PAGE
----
6) They disclosed yesterday that the Archbishop gave his approval for “Talking About Touching” at the end of January. However, on February 6, 2006, John Murphy had a conversation with Sharon Tomlin about the selection of the children’s curricula. Sharon Tomlin said, at that time….just four days before the rollout, that they still had not made a final decision. Why the lack of transparency? Why not just say, "yes, we have chosen a program, but we cannot disclose that until the February 10, 2006 meeting." For the record, after a couple of e-mails and a phone conversations, it was Sharon Tomlin who encouraged John to continue to call her back during December – January to see if a decision had been made.

7) Just before Drew went to a break, Sr. Fran recommended that parents should opt their children out.

8) After several questions, Sr. Fran made the statement, “it (meaning “Talking About Touching”) may not be very Catholic, but it’s real.”

Welcome to reality – “Talking About Touching” coming to a parish near you in the fall of 2006.

"Talking About Touching" Teacher's Guide - Shattering the Innocence of Children?

Teacher’s Guide: “Talking About Touching” Grades 1-3, Third Edition 2001, p. 29

This is the teacher’s guide that comes with the 40 lesson kit for grades 1-3. The comments immediately following are to give guidance to teachers instructing our young Catholic school children ages 6-8 year olds. Remember, those in second grade are preparing for the Sacraments of First Confession and First Communion.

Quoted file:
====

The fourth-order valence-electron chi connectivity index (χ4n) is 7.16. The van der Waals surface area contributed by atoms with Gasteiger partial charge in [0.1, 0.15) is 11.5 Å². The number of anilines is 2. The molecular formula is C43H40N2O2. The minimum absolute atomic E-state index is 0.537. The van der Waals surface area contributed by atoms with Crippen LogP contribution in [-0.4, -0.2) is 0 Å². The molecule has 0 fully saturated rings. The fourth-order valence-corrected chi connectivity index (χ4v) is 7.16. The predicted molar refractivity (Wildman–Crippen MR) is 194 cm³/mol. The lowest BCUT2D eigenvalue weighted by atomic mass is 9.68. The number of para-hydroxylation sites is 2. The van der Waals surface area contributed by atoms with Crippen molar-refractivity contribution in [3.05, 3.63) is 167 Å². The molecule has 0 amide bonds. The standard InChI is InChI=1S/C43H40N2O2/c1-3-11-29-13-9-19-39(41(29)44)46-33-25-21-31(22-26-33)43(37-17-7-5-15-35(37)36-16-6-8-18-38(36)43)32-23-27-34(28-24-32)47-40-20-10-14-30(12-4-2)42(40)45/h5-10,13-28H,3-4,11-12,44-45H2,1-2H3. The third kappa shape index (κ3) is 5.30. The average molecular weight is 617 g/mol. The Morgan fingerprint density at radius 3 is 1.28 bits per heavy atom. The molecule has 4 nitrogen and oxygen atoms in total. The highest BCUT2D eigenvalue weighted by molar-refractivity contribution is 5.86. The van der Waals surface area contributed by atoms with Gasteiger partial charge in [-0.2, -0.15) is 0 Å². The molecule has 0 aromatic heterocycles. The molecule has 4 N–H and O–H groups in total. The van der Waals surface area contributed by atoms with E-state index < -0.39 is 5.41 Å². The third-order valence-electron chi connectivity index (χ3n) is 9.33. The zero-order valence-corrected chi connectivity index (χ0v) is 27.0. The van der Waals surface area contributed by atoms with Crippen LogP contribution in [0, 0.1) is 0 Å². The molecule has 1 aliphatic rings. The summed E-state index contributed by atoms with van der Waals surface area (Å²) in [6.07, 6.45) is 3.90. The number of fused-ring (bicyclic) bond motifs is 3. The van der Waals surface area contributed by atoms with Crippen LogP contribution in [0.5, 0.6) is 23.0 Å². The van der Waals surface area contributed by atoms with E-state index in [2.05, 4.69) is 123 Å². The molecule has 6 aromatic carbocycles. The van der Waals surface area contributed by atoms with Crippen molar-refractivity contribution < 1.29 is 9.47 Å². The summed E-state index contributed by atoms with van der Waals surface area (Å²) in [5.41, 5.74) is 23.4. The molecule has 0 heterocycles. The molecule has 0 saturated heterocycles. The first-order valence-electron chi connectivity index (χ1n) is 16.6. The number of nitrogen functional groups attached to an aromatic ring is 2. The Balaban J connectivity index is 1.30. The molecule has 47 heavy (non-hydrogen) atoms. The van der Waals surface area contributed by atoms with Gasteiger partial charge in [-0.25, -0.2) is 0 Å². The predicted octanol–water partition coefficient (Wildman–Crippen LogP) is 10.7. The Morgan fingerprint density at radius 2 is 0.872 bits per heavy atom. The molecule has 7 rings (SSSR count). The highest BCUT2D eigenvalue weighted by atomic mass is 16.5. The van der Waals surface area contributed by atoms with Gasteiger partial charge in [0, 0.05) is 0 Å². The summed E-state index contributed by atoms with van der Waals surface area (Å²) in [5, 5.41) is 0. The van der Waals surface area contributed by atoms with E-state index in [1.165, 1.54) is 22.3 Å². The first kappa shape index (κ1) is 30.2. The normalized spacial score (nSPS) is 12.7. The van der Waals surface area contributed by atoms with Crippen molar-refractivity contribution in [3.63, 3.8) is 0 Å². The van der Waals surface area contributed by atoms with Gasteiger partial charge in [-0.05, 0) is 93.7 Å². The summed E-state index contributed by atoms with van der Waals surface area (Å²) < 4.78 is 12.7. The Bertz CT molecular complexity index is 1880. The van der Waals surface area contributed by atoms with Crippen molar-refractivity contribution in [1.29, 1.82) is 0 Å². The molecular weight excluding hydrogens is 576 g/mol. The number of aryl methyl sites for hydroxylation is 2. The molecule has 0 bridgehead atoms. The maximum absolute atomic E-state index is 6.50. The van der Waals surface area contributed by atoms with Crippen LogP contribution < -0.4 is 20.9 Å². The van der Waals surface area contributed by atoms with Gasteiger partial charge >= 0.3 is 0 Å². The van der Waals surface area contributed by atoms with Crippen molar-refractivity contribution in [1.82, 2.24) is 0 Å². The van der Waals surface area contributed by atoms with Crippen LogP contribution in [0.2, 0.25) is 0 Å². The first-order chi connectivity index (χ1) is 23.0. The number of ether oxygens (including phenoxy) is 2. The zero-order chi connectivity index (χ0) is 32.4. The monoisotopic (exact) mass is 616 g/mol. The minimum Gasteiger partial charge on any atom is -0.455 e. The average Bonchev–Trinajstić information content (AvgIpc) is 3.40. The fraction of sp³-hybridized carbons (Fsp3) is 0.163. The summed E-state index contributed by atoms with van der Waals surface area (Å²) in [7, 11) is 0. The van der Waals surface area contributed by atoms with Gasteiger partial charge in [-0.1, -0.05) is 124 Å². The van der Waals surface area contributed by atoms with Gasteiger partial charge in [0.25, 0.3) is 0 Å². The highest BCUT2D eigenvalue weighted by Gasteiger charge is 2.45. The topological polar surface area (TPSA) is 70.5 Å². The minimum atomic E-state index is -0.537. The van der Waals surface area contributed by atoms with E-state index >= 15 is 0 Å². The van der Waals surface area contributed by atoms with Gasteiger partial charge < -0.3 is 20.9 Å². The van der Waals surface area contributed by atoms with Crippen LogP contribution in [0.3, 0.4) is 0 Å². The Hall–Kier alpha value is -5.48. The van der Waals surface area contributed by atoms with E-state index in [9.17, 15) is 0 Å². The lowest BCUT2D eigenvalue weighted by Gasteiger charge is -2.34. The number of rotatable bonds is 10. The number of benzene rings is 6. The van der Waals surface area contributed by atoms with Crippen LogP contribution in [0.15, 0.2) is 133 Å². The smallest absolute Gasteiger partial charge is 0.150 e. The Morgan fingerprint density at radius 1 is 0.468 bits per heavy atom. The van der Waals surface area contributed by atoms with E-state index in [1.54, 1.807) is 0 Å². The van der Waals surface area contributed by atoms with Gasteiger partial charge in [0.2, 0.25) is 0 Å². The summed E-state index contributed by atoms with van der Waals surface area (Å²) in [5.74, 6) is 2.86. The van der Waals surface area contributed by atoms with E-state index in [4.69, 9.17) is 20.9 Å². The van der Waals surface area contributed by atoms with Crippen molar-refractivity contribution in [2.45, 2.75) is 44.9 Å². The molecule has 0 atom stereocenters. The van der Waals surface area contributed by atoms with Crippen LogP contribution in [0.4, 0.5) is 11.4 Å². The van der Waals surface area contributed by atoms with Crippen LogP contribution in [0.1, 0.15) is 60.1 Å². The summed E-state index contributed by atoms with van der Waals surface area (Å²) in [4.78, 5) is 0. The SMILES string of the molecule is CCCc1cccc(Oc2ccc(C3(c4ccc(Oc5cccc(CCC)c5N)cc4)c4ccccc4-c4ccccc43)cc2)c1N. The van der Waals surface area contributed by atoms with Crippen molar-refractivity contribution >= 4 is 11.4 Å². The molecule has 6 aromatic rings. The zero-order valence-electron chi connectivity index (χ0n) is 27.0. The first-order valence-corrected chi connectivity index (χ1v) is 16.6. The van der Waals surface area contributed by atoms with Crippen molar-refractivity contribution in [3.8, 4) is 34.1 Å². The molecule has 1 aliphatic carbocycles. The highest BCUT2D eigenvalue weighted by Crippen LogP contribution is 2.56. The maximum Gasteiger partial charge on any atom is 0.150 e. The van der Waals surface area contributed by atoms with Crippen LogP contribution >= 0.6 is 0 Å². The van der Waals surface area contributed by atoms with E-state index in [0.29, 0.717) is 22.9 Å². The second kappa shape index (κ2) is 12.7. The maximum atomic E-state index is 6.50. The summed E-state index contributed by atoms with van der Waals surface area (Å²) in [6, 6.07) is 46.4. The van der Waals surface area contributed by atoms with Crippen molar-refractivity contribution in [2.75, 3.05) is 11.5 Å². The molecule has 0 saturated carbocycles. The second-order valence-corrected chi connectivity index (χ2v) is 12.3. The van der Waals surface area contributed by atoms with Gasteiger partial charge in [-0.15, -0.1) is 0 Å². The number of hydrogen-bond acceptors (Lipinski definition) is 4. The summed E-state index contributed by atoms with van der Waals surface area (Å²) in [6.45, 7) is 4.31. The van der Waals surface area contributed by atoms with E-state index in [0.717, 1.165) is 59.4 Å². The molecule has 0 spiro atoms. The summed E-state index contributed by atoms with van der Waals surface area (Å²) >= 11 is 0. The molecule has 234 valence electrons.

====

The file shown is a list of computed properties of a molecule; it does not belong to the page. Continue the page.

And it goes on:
“When one student’s behavior threatens to disrupt a lesson, gently remind him or her of classroom ground rules. Restless fidgeting can sometimes be curbed by letting the child hold a stuffed animal or squeeze a soft ball. An extremely disruptive student can be directed to sit nearby but slightly apart from the group. She or he can still benefit from the lesson but be less of a distraction to the other students. If the disruptive behavior seems to be directly related to the lesson content, this may be an indicator that the child has been abused. Follow up later by talking with that child one-on-one" (emphasis added).

This couldn’t possibly be the way children respond when their innocence is being shattered, could it? It’s interesting to note that they assume that the child may have been abused rather than the possibility that he or she is squirming because he/she can’t mentally process the deviant sexual scenarios being presented by a trusted authority – his/her teacher.

Secondly, is anyone else reminded of the fraud that was perpetrated on the parents involved in day care centers in the 1990’s when the so-called experts questioned small children as to whether or not they had been sexually abused? What are we setting ourselves up for here?

Remember that the VIRTUS Parent’s Guide, which all of you received and read, states that one of the reasons why it’s important for your child to know the proper names of his or her private body parts is so he can “accurately communicate about his or her body to parents, medical personnel, or even to the police if the child is ever harmed.” In other words, the children need to be able to give a good interview to the authorities.